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The other day the president said, “The killing of innocent people is an attack on the civilized world.” He was not condemning the Nov. 29, 2014 nighttime bombing by US jets that destroyed a school for the deaf and mute in Raqqa, Syria, the capital of the so-called Islamic State. Neither was he criticizing the hour-long US bombing of a hospital in Kunduz, Afghanistan, that killed 34.
Nor was the president apologizing for the United States’ siege-like sanctions, bombing, invasion, and military occupations of Iraq, beginning with “Desert Storm” in1991, and Afghanistan, since “Operation Enduring Freedom” started in 2001. These ongoing wars attack the civilized world by having killed as many as 500,000 innocent people; but Obama was remarking the other day on the 129 people killed by suicidal fundamentalists in Paris.
Attacking civilians is always a hideous crime regardless of who does it, but when the USS Vincennes, with advanced radar, shot down the civilian Iranian Airbus A300 airliner Flight 655 July 3, 1988, using two radar-guided missiles, the military said it mistook the Airbus for an F-14 jet fighter. All 290 passengers and crew were killed. The size difference between the two planes makes the “mistake” story completely implausible, but the Pentagon is sticking to it.
CIA and FBI documents allege that CIA operative Luis Posada Carriles was one of the “engineer[s]” of the 1976 terrorist bombing of Cubana Airlines flight 455 that killed 73 passengers, according to research by Peter Kornbluh of the National Security Archive. Convicted of terrorism in Venezuela, Posada escaped prison and lives in Miami, Florida because the US refuses Venezuela’s demands for his extradition.
Doctors Without Borders, which operated the Kunduz trauma center, reported Nov. 5 that “medical staff were decapitated and lost limbs, and others were shot by the circling AC-130 gunship while fleeing the burning building.” I thought, “Now why doesn’t the Islamic State decapitate innocents the way the civilized world does, with warplanes.”
Reuters reported Oct. 4, “Witnesses said patients were burned alive in the crowded hospital after the airstrike. Among the dead were three children. Frantic staff telephoned military officials at NATO in Kabul and Washington [18 times] during the attack, but bombs continued to rain down for nearly an hour, one official of the group said.”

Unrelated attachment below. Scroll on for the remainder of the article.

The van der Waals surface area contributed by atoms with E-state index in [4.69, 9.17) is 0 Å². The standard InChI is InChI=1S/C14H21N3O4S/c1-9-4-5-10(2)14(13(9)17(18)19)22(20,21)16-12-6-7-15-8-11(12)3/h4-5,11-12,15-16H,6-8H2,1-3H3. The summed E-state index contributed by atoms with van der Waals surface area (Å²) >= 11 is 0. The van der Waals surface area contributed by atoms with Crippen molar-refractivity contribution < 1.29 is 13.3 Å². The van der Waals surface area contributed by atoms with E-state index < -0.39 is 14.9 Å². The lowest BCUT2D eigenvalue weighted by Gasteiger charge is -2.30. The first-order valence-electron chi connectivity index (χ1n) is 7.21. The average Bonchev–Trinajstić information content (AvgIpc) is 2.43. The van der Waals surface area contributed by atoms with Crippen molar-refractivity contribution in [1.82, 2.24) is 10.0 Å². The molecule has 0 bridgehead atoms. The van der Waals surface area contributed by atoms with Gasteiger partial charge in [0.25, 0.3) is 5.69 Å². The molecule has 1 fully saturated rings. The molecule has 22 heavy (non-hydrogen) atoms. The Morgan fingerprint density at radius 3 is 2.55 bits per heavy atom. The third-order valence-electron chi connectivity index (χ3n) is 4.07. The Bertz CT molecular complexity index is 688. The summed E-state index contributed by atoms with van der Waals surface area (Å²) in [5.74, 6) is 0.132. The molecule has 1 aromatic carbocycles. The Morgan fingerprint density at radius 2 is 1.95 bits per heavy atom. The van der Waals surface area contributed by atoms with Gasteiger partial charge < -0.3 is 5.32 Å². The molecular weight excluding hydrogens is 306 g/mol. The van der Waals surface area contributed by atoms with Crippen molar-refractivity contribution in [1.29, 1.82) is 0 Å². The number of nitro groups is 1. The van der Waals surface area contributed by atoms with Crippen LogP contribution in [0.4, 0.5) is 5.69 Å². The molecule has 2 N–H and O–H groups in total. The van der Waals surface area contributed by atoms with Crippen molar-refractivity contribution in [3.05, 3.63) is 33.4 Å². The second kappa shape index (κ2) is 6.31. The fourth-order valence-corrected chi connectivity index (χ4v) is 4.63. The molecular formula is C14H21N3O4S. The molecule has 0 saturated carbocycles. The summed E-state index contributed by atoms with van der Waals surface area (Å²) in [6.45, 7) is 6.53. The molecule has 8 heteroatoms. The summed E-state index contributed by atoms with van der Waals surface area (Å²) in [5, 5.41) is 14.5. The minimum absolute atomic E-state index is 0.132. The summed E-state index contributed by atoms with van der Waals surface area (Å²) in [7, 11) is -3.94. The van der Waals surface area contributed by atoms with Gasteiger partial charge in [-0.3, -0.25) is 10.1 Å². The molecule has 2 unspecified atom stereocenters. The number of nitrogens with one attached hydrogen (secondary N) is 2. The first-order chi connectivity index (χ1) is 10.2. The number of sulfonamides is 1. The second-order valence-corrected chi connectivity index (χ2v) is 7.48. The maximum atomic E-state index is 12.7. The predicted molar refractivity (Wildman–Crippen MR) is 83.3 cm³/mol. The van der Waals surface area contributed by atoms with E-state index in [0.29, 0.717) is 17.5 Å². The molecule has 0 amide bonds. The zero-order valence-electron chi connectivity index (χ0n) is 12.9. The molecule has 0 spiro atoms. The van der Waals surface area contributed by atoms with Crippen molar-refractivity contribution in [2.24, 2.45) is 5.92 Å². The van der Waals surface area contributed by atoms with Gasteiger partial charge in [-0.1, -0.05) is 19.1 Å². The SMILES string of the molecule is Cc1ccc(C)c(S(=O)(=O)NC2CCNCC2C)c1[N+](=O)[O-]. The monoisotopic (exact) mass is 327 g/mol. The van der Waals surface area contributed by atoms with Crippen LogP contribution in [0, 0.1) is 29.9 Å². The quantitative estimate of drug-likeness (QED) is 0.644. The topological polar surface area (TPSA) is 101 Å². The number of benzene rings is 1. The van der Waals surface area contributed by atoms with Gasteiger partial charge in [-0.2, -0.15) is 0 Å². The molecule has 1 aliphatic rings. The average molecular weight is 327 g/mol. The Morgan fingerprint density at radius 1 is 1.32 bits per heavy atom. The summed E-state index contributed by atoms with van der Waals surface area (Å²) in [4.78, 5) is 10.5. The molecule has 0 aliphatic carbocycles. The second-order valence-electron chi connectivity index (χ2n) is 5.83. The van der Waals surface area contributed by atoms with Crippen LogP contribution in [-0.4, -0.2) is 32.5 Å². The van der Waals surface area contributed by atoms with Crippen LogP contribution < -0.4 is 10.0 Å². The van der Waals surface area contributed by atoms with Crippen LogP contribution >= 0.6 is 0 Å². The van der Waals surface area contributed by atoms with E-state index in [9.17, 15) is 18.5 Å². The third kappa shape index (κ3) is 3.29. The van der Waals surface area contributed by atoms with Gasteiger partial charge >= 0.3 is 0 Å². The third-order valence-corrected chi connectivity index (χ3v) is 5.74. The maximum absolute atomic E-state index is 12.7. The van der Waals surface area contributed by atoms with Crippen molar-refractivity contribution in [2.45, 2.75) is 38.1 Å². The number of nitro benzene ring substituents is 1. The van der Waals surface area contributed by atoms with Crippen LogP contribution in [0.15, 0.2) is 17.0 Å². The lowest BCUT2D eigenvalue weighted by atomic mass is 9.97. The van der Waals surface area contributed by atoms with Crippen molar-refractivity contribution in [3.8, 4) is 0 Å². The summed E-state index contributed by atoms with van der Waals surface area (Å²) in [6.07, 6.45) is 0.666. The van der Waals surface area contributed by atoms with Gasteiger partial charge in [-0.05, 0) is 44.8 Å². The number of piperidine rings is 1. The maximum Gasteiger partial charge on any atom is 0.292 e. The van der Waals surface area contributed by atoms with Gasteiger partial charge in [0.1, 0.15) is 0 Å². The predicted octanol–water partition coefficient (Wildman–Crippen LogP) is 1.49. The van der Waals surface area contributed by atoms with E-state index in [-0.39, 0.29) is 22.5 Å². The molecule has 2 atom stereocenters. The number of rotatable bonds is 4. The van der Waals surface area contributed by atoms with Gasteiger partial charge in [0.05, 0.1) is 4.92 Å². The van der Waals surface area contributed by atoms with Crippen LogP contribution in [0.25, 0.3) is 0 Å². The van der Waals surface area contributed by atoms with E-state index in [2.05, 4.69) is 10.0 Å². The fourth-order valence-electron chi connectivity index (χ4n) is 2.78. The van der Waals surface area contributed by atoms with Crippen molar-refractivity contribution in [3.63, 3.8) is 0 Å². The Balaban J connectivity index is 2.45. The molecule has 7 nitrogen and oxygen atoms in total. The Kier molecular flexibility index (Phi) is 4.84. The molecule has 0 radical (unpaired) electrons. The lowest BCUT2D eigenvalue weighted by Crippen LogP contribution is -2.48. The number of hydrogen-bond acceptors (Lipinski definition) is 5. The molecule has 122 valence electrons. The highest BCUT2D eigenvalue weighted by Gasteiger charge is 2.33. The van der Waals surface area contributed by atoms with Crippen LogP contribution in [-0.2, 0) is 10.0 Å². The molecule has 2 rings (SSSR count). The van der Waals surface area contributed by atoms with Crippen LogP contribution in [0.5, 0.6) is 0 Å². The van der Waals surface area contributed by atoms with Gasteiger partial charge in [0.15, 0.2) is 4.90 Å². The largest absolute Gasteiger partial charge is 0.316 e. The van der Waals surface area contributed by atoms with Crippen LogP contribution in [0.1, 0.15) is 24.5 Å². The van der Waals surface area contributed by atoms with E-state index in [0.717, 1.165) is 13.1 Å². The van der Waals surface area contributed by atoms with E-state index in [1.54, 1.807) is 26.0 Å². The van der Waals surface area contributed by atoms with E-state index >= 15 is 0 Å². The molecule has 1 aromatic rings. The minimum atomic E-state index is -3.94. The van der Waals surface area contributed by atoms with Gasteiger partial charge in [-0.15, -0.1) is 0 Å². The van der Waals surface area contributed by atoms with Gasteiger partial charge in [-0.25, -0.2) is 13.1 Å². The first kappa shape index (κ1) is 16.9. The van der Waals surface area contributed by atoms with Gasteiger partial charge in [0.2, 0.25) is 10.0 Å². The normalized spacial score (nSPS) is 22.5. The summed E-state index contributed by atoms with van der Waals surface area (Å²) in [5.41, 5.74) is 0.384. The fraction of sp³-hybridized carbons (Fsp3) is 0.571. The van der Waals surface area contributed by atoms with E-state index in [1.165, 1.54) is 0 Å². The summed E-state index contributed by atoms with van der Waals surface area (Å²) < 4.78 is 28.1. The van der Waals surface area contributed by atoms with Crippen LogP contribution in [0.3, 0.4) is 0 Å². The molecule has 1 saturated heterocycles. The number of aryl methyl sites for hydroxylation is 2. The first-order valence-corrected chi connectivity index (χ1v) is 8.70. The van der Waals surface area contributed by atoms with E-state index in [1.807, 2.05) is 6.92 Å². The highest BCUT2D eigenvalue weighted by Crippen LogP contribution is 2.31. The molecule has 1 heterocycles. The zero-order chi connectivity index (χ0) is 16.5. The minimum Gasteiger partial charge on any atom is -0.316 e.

The bombing of the Afghan hospital killed 14 doctors and 10 patients. Seven bodies initially found in the wreckage were not identified for over seven weeks. DWB later said that another 27 of its staff members were wounded, in addition to many patients and caretakers.
It took until Nov. 23 for DWB to identify all the staff members who’d been killed. The group reported Nov. 23 that the hospital was, “hit with precise and repeated airstrikes for more than an hour.”
“Medical staff should never be punished or attacked for providing treatment to wounded combatants. Wounded combatants are patients under international law, and must be free from attack and treated,” said the humanitarian group’s director Christopher Stokes. “The facts inside the hospital speak for themselves,” Stokes said. “The facts, in our view, demand a reaffirmation of the basic rules of war.”
The Huffinton Post Oct. 6 reported, “Originally, US military officials claimed that US forces were under threat and called for the attack. But on [Oct. 6], US Army Gen. John Campbell changed the narrative. ‘Afghan forces advised that they were taking fire from enemy positions and asked for air support from US forces,’ he said. Gen. Campbell said they called for an airstrike to target the Taliban.”
David Swanson writing in Let’s Try Democracy notes that the Pentagon has refused to release video and audio tapes of the pilots who bombed the hospital. “The Pentagon says the evidence is critically important. Congress has asked for it and been refused,” Swanson reports. Tellingly, Gen. Campbell claims the hour-long attack “was a tragic but avoidable accident,” but the tapes are held tight. As Swanson suggests, “It is highly unlikely that the hidden recordings include any exculpatory comments.” If they did bolster the “mistaken bombing” story they would have been made public.
It is crucial that the Doctors Without Borders be heard in their petition for US participation in an investigation by the International Humanitarian Fact-Finding Commission. The IHFFC is the only agency explicitly created by the Geneva Conventions to investigate alleged violations of international law. Jason Cone, the DWB’s executive director in the US, has made this much clear: By agreeing to such an independent investigation, Obama could begin building some credibility which would be helpful the next time he denounces attacks on the civilized world by other states.